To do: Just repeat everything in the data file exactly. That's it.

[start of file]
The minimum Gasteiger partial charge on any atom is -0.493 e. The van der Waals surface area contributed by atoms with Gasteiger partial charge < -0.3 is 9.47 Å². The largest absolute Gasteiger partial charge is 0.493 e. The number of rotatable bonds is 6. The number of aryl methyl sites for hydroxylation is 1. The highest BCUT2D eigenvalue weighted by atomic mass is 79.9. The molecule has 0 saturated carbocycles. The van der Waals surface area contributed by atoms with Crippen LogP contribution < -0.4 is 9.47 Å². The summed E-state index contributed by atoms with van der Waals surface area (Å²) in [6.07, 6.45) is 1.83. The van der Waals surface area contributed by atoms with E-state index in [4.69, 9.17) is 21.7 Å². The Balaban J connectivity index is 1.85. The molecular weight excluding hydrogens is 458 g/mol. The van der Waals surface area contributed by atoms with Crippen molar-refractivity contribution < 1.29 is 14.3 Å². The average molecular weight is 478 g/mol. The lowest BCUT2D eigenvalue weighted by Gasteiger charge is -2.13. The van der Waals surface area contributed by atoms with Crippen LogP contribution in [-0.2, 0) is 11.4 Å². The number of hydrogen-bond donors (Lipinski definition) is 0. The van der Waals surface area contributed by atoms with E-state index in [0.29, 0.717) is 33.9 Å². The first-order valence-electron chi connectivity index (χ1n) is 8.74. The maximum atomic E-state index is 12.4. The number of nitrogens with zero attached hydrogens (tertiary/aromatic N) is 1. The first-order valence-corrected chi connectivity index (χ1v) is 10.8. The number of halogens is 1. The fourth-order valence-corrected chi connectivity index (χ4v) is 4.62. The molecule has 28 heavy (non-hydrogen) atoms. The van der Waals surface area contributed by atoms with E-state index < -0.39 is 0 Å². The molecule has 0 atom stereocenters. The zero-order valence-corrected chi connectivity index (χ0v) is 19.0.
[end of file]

The minimum Gasteiger partial charge on any atom is -0.493 e. The van der Waals surface area contributed by atoms with Gasteiger partial charge < -0.3 is 9.47 Å². The largest absolute Gasteiger partial charge is 0.493 e. The number of rotatable bonds is 6. The number of aryl methyl sites for hydroxylation is 1. The highest BCUT2D eigenvalue weighted by atomic mass is 79.9. The molecule has 0 saturated carbocycles. The van der Waals surface area contributed by atoms with Crippen LogP contribution < -0.4 is 9.47 Å². The summed E-state index contributed by atoms with van der Waals surface area (Å²) in [6.07, 6.45) is 1.83. The van der Waals surface area contributed by atoms with E-state index in [4.69, 9.17) is 21.7 Å². The Balaban J connectivity index is 1.85. The molecular weight excluding hydrogens is 458 g/mol. The van der Waals surface area contributed by atoms with Crippen molar-refractivity contribution < 1.29 is 14.3 Å². The average molecular weight is 478 g/mol. The lowest BCUT2D eigenvalue weighted by Gasteiger charge is -2.13. The van der Waals surface area contributed by atoms with Crippen LogP contribution in [-0.2, 0) is 11.4 Å². The number of hydrogen-bond donors (Lipinski definition) is 0. The van der Waals surface area contributed by atoms with E-state index in [0.29, 0.717) is 33.9 Å². The first-order valence-electron chi connectivity index (χ1n) is 8.74. The maximum atomic E-state index is 12.4. The number of nitrogens with zero attached hydrogens (tertiary/aromatic N) is 1. The first-order valence-corrected chi connectivity index (χ1v) is 10.8. The number of halogens is 1. The fourth-order valence-corrected chi connectivity index (χ4v) is 4.62. The molecule has 28 heavy (non-hydrogen) atoms. The van der Waals surface area contributed by atoms with E-state index < -0.39 is 0 Å². The molecule has 0 atom stereocenters. The zero-order valence-corrected chi connectivity index (χ0v) is 19.0.